2019-22 external debt maturities stand at a mammoth US $ 13.8bn
Despite deal, external vulnerability jumps to a new high: Moody’s
CB under pressure to appease IMF as reserve target stands at US $ 7.4bn for 2017
Domestic debt set to reach a peak in 2018 pressurizing interest rates
Despite the Hambantota port deal would provide a temporary respite to the country’s ailing external sector by way of boosting its foreign exchange reserves, such proceeds by no means would be adequate to alleviate the medium-term challenges that are far more acute, given Sri Lanka’s higher debt obligations, according to Moody’s Investors Service.
During the weekend, despite the reservations of even some of the ruling party legislators, the government went ahead with a deal to sell the majority stake in the Hambantota port to China Merchants Port Holdings Company Limited for US $ 1.12 billion under a 99-year lease agreement.
In perspective, Sri Lanka’s external debt maturities during the 2019-2022 period are a whopping US $ 13.8 billion, compared to the country’s meagre gross official foreign exchange reserves of US $ 6.9 billion by the end of this June.
“Although the Hambantota receipts will ease external pressures, we expect those challenges to remain, given the persistent elevated government debt and large borrowing requirements,” Moody’s said in its latest credit outlook yesterday.
Moody’s said the proceeds, if received, would boost foreign exchange reserves and thus become credit positive but far from solving the country’s much deeper external vulnerabilities.
“The deal is credit positive for the sovereign because it will boost foreign exchange reserves, which will ease the government’s external liquidity position ahead of several large international bond payments in 2019-22,” the rating agency said.
Moody’s has a speculative B1 rating on the Sri Lankan sovereign with a ‘negative’ outlook.
However, even after the proceeds are received, there is a significant increase in the country’s external vulnerability as measured by Moody’s external vulnerability indicator, “which measures the ratio of external debt payments that are due over the next year to foreign exchange reserves, to rise to about 183 percent in 2017 from around 150 percent in 2016”.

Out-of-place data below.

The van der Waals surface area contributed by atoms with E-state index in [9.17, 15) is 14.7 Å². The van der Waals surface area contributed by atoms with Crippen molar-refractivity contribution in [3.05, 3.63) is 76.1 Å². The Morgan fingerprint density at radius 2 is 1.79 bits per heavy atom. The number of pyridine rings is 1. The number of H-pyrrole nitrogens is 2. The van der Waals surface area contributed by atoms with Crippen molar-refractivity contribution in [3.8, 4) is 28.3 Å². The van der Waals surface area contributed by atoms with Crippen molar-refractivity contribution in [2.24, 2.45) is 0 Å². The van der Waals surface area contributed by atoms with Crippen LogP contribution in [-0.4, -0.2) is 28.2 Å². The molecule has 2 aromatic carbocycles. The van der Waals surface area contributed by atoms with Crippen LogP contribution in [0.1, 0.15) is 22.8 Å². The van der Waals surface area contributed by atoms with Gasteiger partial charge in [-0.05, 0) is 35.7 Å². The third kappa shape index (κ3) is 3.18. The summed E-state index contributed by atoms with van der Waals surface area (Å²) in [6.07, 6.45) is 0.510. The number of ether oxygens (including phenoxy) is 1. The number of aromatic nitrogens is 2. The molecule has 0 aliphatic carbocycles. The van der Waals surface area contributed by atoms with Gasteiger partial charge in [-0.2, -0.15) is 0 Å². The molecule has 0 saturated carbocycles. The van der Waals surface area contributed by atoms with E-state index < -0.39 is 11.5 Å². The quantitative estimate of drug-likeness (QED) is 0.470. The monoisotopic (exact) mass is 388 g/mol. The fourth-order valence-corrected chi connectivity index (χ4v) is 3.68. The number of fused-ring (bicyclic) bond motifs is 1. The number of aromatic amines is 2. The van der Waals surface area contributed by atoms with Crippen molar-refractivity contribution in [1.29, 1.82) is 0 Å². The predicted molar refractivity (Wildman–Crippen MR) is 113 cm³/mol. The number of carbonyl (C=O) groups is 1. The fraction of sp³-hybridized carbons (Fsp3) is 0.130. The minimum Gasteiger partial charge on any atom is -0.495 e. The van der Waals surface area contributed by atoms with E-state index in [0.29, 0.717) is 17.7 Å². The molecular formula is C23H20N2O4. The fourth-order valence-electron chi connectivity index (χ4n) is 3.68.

Out of the US $ 6.9 billion gross official foreign exchange reserves by end-June, the foreign currency reserves portion of the gross reserves was slightly under US $ 6.0 billion, covering about 3.75 months of imports, just above the International Monetary Fund’s (IMF) minimum reserves adequacy threshold of three months.
Despite the concerns expressed by India and the United States due to growing Chinese foothold in Sri Lanka, the government went ahead with the Hambantota port sale to make good on the promise given to the IMF as the Central Bank is tasked with meeting a reserve target of at least US $ 7.4 billion by end-2017.
To stay in line with the IMF’s conditions of meeting the net international reserves target, much of it should consist of non-borrowed reserves.
Sri Lanka has been in the habit of running easy money and fiscal policies to boost growth just to end up with burning crucial foreign reserves and then driving the country into a balance of payments (BoP) crisis.
Sri Lanka’s BoP position remains vulnerable after foreign-currency reserves materially declined in late 2016 and early 2017. More recently, the reserves have risen somewhat because of the capital inflows from the international sovereign bond issuance and syndicated loans.
While Sri Lanka’s external debt maturities are set to reach a peak from 2019 onwards, the country’s domestic debt repayments will also reach a peak next year causing much borrowing pressure on the domestic market and the interest rates.